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南京文德托福:雅思阅读机经真题解析-Bestcome Considerate Computing

时间:2018-07-25 17:12来源:南京文德教育 作者:南京文德教育 点击:
A“Your battery is now fully charged”, Announced the laptop computer to its owner, Donald A Norman, with enthusiasm-perhaps even a hint of pride?---

“Your battery is now fully charged”, Announced the laptop computer to its owner, Donald A Norman, with enthusiasm-perhaps even a hint of pride?---in its synthetic voice. To be sure, distractions and multitasking are hardly new to the human condition. “A complicated life, continually interrupted by computing requests for attention, is as old as procreation,” laughs Ted Selker of the Massachusetts Institute of Technology Media Lab. But increasingly, it is not just our kids pulling us three ways at once; it is also a relentless barrage of e-mail, alerts, alarms, calls, instant messages and automated notifications, none of them coordinated and all of them oblivious to whether we are busy—or even present. “It’s ridiculous that my own computer can’t figure out whether I’m in front of it, but a public toilet can,” exclaims Roel Vertegaal of Queen’s University in Ontario.

B

Humanity has connected itself through roughly three billion networked telephones, computers traffic lights—even refrigerators and picture frame—because these things make life more convenient and keep us available to those we care about. So although we could simply turn off the phones, close the e-mail program, and shut the office door when it is time for meeting or strench of concentrated work, we usually don’t. We just endure the consequences.

C

Numerous studies have shown that when people are unexpectedly interrupted, they not only work less efficiently but also make more mistakes. “It seems to add cumulatively to a feeling of frustration,” Picard reports, and that stress response makes it hard to regain focus. It isn’t merely a matter of productivity and the pace of life. For pilots, drivers, soldiers and doctors, errors of inattention can be downright dangerous. “If we could just give our computers and phones some understanding of the limits of human attention and memory, it would make them seem a lot more thoughtful and courteous,” says Eric Horvitz of Microsoft Research. Horvitz, Vertegaal, Selker and Picard are Eric Horvitz among a small but growing number of researchers trying to teach computers, phones, cars and other gadgets to behave less like egocentric oafs and more like considerate colleagues.

D

“Attentive” computing systems have begun appearing in newer Volvos and IBM has introduced Websphere communications software with a basic busyness sense. Microsoft has been running extensive in-house tests of a much more sophisticated system since 2003. Within a few year, companies may be able to offer every office worker a software version of the personal receptionist that only corner-suite executives enjoy today. But if such an offer should land in your inbox, be sure to read the print before you sign. An attentive system, by definition, is one that is always watching. That considerate computer may come to know more about your work habits than you do.

E

Most people aren’t as busy as they think they are, which is why we can usually tolerate interruptions from our inconsiderate electronic paraphernalia. James with Jennifer Lai of IBM Research to study 10 managers, researchers and interns at work. They Videotaped the subjects and periodically had them rate their “interruptibility. ” The amount of time the workers spent in leave-me-alone mode varied from person to person and day to day, ranging from 10 to 51pericent. On average, the subjects wanted to work without interruption about one third of the time. In studies of Microsoft employees, Horvitz has similarly found that they typically spend more than 65 percent of their day in a state of low attention.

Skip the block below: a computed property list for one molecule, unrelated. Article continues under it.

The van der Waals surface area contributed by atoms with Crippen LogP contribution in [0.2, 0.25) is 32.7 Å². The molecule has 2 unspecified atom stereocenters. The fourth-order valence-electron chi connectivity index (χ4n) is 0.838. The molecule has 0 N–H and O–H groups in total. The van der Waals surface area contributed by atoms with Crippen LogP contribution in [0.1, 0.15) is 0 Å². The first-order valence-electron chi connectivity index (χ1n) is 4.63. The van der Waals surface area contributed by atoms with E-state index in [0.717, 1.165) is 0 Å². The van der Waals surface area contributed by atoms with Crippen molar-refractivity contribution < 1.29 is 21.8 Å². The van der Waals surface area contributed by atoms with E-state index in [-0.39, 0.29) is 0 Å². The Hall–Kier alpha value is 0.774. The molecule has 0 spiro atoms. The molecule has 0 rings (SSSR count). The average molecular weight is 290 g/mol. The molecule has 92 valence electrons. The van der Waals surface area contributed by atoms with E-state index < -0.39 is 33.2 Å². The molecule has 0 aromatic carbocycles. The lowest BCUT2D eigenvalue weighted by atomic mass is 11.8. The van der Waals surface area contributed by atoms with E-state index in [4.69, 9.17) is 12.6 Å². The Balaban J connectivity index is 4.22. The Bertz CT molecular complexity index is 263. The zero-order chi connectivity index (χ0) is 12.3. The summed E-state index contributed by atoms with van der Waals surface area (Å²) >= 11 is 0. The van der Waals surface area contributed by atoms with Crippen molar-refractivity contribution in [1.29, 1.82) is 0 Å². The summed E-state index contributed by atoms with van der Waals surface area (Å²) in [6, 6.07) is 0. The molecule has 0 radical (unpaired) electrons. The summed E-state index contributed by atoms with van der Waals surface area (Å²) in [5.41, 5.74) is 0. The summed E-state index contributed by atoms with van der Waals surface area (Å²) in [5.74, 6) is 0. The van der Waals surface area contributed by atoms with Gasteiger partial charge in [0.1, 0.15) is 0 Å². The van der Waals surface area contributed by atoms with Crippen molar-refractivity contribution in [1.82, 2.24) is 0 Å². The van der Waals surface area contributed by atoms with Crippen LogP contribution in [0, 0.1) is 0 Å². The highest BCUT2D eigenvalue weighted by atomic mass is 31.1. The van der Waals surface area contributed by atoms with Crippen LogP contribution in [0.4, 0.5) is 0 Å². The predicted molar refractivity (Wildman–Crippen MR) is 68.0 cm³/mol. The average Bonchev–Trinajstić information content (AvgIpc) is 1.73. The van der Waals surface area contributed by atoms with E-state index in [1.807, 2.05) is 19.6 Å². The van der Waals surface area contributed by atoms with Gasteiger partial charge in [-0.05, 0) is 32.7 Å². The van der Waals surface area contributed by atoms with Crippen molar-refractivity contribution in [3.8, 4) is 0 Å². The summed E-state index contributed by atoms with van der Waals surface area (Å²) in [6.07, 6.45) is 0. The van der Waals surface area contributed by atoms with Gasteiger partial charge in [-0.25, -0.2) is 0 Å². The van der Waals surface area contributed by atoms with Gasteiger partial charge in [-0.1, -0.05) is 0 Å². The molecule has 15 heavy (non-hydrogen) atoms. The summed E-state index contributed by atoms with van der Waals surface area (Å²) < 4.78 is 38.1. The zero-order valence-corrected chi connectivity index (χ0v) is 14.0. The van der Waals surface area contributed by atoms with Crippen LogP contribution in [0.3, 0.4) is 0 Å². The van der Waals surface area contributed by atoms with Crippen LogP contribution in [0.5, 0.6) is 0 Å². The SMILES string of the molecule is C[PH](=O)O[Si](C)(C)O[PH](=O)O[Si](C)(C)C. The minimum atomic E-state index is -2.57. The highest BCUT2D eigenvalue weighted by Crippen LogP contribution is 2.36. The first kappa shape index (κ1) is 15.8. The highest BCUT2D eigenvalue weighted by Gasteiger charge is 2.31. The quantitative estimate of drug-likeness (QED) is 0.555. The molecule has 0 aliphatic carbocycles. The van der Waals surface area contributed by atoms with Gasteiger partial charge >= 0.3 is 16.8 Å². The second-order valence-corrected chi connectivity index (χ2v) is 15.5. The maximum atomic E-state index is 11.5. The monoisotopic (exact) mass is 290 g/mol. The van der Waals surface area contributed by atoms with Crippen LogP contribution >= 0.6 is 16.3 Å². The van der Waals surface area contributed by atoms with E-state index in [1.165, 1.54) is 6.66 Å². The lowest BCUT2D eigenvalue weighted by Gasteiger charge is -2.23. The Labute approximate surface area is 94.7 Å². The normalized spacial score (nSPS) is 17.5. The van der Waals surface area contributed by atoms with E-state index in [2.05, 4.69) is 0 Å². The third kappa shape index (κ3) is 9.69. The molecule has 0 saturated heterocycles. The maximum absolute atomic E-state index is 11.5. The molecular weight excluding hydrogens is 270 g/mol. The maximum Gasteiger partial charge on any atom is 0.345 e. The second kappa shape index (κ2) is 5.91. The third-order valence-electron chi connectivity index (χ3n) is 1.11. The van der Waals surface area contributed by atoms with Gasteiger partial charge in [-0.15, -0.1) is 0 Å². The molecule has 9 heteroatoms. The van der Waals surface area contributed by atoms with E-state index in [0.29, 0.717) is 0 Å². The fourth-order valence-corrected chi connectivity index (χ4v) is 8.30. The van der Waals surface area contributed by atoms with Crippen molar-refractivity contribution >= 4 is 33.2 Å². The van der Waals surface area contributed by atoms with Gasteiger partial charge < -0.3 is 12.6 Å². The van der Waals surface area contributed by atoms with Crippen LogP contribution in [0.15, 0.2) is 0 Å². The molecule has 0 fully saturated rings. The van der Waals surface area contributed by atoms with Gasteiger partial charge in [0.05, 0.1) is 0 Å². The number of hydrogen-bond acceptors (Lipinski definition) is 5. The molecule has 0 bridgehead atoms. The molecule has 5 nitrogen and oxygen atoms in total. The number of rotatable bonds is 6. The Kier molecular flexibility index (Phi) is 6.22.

F

Today’s phones and computers, which naively assume that the user is never too busy to take a call, read an email, or click “OK” on an alert box, thus are probably correct about two thirds of time. To be useful, then considerate systems will have to be more than 65 percent accurate in sending when their users are near their cognitive limits.

G

Bestcom/Enhanced Telephony, a Microsoft prototype based on Horvitz’s work, digs a litter deeper into each user’s computer to find clues about what they are up to. Microsoft launched an internal beta test of the system in mid-2003. By Last October, Horvitz says, about 3,800 people were using the system to field their incoming phone calls.

H

Horvitz himself is one of those testers, and while we talk in his office in Redmond, Wash., Bestcom silently handles one call after another. First it checks whether the caller is listed in his address book, the company directory, or its log of people he has called recently. Triangulating these sources, it tries to deduce their relationship. Family members, supervisors and people he called earlier today ring through. Others see a message on their computer that he is in meeting and won’t be available until 3 P.M. The system scans Horvitz’s and the caller’s calendar and offers to reschedule the call at a time that is open for both. Some callers choose that option, others leave voice mail. E-mail messages get a similar screening. When Horvitz is out of the office, Bestcom automatically offers to forward selected callers to his cellphone—unless his calendar and other evidence suggest that he is in a meeting.

I

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